Rheumatoid Arthritis (RA)

This is a type of arthritis that primarily attacks joints, making mobility a challenge. Rheumatologists specialize in joint-related illnesses.

Psoriasis or Psoriatic Arthritis

If you’ve seen images of scaly patches on someone’s skin, that is psoriasis. People with psoriasis can also obtain specific arthritis only affecting people previously diagnosed with psoriasis. Those needing assistance should seek dermatologists.

Crohn’s Disease

Crohn’s is one of several autoimmune diseases like ulcerative colitis and inflammatory bowel disease that cause issues with intestinal duties, often affecting diet. Gastroenterologists help with conditions involving the GI tract.

Multiple Sclerosis (MS)

This affects all or parts of the central nervous system, including the brain, spine and eyes. The attacking cells destroy a substance called myelin that guards the nerves, causing severe side effects like paralysis or blindness.

Systemic Lupus Erythematosus (SLE)

SLE targets connecting tissue, potentially all over the body. This causes symptoms to vary widely, from weight loss to inflammation. Because of its widespread, it can sometimes take time to identify.

Thyroid Diseases

There are two types of thyroid classifications, including hyperthyroidism and hypothyroidism. An example of hyperthyroidism is Graves disease, which increases heart rate and weight loss. An example of hypothyroidism is Hashimoto’s disease. Endocrinologists specialize in conditions related to glands.

The Modern Remedies and Current Development

Autoimmune diseases are incurable but management options are out there with varying degrees of success, depending on how complex the disease is and how much research is being done to perfect treatment. 

The issue with treating autoimmune diseases is there isn’t a simple antibiotic or medicine that can kill cells — targeting would be impossible because the body cannot identify healthy cells in the first place. Instead, biotechnology companies seek to create additional T cells to act as moderators, manipulating or replacing existing cells with engineered versions.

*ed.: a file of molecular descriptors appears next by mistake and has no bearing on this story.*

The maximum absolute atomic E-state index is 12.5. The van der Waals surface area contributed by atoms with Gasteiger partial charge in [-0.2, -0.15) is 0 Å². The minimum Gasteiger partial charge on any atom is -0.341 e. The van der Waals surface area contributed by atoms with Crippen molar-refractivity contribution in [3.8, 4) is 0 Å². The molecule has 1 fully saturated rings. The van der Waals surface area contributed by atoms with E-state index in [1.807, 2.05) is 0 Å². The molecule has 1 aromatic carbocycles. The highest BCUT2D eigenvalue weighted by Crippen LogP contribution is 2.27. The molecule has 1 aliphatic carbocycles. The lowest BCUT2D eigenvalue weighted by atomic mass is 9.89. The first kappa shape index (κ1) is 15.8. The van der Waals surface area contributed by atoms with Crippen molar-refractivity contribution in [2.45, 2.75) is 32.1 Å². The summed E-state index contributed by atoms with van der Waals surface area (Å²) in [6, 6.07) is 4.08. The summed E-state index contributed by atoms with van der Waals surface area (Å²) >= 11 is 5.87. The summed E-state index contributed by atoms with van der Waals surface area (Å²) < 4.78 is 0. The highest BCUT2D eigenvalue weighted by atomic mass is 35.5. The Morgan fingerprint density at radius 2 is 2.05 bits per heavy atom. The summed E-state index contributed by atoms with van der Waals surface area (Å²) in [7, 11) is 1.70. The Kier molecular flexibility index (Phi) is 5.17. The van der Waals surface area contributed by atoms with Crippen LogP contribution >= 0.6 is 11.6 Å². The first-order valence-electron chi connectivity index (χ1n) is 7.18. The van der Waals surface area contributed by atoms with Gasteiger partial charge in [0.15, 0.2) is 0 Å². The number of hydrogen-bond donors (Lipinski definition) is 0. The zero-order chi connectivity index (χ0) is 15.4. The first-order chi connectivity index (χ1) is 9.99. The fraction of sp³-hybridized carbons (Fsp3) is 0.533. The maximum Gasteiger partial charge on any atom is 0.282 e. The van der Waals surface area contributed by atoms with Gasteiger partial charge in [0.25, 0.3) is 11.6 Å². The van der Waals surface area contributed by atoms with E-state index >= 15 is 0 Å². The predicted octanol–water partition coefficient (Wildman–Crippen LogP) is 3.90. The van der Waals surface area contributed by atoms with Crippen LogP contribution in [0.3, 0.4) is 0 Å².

These experimental therapies could provide long-awaited relief. Chimeric antigen receptor T cell (CAR-T) therapy in SLE patients could offer a similar solution. The solution arose from the manipulation of similar treatments for leukemias to see if it could be fitted for lupus.

The most medicine can offer is an alleviation from symptoms caused by the autoimmune disorder, helping those affected to be able to cope. For instance, anti-inflammatory drugs can assist those with RA in reducing swelling and pain. Immunosuppressants can limit immune system activity altogether.

The Future of Medicine

Advancements are happening faster than before. Eventually, the struggle against autoimmune diseases will be the most manageable it ever has been, as the future of medicine promises to alleviate their stress of them on humanity. 

In the meantime, there are options for management. This allows those with an autoimmune disease to live as pain-free as possible with a combination of lifestyle adjustments or medication.

Revolutionized is reader-supported. When you buy through links on our site, we may earn an affiliate commision. Learn more here.


Ellie Gabel

Ellie Gabel is a science writer specializing in astronomy and environmental science and is the Associate Editor of Revolutionized. Ellie's love of science stems from reading Richard Dawkins books and her favorite science magazines as a child, where she fell in love with the experiments included in each edition.